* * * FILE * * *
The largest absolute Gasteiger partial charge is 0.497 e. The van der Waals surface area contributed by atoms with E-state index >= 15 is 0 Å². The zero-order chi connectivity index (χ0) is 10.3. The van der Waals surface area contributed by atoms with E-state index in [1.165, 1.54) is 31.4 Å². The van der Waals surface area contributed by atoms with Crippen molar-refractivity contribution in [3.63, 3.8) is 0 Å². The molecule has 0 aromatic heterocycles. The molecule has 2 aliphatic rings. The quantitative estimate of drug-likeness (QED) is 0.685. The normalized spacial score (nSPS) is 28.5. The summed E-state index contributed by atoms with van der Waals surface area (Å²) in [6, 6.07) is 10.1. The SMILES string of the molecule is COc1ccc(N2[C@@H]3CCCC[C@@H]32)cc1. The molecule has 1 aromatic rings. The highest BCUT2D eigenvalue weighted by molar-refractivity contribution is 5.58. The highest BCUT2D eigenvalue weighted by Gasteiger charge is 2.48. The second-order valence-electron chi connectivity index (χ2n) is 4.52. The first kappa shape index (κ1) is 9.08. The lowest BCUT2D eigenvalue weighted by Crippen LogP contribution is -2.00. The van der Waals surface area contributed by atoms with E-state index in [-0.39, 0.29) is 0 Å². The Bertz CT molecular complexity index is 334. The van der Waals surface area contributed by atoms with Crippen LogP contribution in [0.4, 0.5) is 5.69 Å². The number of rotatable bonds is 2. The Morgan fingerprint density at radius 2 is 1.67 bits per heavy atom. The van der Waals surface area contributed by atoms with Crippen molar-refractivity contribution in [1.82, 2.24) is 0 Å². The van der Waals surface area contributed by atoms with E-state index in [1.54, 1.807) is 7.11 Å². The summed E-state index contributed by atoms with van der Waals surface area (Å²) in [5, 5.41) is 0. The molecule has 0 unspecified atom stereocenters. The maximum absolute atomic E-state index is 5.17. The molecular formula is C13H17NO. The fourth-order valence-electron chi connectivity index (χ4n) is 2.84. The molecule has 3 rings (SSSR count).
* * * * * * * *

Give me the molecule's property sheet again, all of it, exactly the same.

The largest absolute Gasteiger partial charge is 0.497 e. The van der Waals surface area contributed by atoms with E-state index >= 15 is 0 Å². The zero-order chi connectivity index (χ0) is 10.3. The van der Waals surface area contributed by atoms with E-state index in [1.165, 1.54) is 31.4 Å². The van der Waals surface area contributed by atoms with Crippen molar-refractivity contribution in [3.63, 3.8) is 0 Å². The molecule has 0 aromatic heterocycles. The molecule has 2 aliphatic rings. The quantitative estimate of drug-likeness (QED) is 0.685. The normalized spacial score (nSPS) is 28.5. The summed E-state index contributed by atoms with van der Waals surface area (Å²) in [6, 6.07) is 10.1. The SMILES string of the molecule is COc1ccc(N2[C@@H]3CCCC[C@@H]32)cc1. The molecule has 1 aromatic rings. The highest BCUT2D eigenvalue weighted by molar-refractivity contribution is 5.58. The highest BCUT2D eigenvalue weighted by Gasteiger charge is 2.48. The second-order valence-electron chi connectivity index (χ2n) is 4.52. The first kappa shape index (κ1) is 9.08. The lowest BCUT2D eigenvalue weighted by Crippen LogP contribution is -2.00. The van der Waals surface area contributed by atoms with E-state index in [-0.39, 0.29) is 0 Å². The Bertz CT molecular complexity index is 334. The van der Waals surface area contributed by atoms with Crippen LogP contribution in [0.4, 0.5) is 5.69 Å². The number of rotatable bonds is 2. The Morgan fingerprint density at radius 2 is 1.67 bits per heavy atom. The van der Waals surface area contributed by atoms with Crippen molar-refractivity contribution in [1.82, 2.24) is 0 Å². The van der Waals surface area contributed by atoms with E-state index in [1.54, 1.807) is 7.11 Å². The summed E-state index contributed by atoms with van der Waals surface area (Å²) in [5, 5.41) is 0. The molecule has 0 unspecified atom stereocenters. The maximum absolute atomic E-state index is 5.17. The molecular formula is C13H17NO. The fourth-order valence-electron chi connectivity index (χ4n) is 2.84. The molecule has 3 rings (SSSR count).